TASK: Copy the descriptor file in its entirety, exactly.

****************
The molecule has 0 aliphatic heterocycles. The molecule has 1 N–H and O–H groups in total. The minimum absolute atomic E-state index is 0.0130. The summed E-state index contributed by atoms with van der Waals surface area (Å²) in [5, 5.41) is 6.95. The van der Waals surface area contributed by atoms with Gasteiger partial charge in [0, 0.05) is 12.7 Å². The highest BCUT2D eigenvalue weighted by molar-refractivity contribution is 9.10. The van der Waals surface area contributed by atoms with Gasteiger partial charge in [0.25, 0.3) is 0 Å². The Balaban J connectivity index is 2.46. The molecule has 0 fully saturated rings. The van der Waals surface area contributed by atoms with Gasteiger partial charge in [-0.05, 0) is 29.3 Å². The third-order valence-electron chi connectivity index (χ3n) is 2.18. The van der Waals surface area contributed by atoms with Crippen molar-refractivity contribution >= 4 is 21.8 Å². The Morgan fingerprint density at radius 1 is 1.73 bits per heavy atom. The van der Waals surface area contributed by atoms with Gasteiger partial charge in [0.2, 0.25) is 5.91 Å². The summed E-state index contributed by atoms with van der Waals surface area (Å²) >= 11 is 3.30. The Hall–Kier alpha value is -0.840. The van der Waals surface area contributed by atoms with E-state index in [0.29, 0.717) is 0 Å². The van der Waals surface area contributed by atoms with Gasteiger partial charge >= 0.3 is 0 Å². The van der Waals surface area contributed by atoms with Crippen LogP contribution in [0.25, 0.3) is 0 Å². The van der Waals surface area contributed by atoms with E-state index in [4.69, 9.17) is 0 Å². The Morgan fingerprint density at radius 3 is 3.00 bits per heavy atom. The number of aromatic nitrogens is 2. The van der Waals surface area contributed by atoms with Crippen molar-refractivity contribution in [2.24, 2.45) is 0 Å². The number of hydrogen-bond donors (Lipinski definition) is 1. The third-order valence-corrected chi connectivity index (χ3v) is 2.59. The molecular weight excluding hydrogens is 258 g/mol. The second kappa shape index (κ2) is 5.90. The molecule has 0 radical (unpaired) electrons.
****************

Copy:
The molecule has 0 aliphatic heterocycles. The molecule has 1 N–H and O–H groups in total. The minimum absolute atomic E-state index is 0.0130. The summed E-state index contributed by atoms with van der Waals surface area (Å²) in [5, 5.41) is 6.95. The van der Waals surface area contributed by atoms with Gasteiger partial charge in [0, 0.05) is 12.7 Å². The highest BCUT2D eigenvalue weighted by molar-refractivity contribution is 9.10. The van der Waals surface area contributed by atoms with Gasteiger partial charge in [0.25, 0.3) is 0 Å². The Balaban J connectivity index is 2.46. The molecule has 0 fully saturated rings. The van der Waals surface area contributed by atoms with Gasteiger partial charge in [-0.05, 0) is 29.3 Å². The third-order valence-electron chi connectivity index (χ3n) is 2.18. The van der Waals surface area contributed by atoms with Crippen molar-refractivity contribution >= 4 is 21.8 Å². The Morgan fingerprint density at radius 1 is 1.73 bits per heavy atom. The van der Waals surface area contributed by atoms with Gasteiger partial charge in [0.2, 0.25) is 5.91 Å². The summed E-state index contributed by atoms with van der Waals surface area (Å²) >= 11 is 3.30. The Hall–Kier alpha value is -0.840. The van der Waals surface area contributed by atoms with E-state index in [0.29, 0.717) is 0 Å². The van der Waals surface area contributed by atoms with Gasteiger partial charge >= 0.3 is 0 Å². The van der Waals surface area contributed by atoms with Crippen LogP contribution in [0.25, 0.3) is 0 Å². The van der Waals surface area contributed by atoms with E-state index in [4.69, 9.17) is 0 Å². The Morgan fingerprint density at radius 3 is 3.00 bits per heavy atom. The number of aromatic nitrogens is 2. The van der Waals surface area contributed by atoms with Crippen molar-refractivity contribution in [2.24, 2.45) is 0 Å². The number of hydrogen-bond donors (Lipinski definition) is 1. The third-order valence-corrected chi connectivity index (χ3v) is 2.59. The molecular weight excluding hydrogens is 258 g/mol. The second kappa shape index (κ2) is 5.90. The molecule has 0 radical (unpaired) electrons.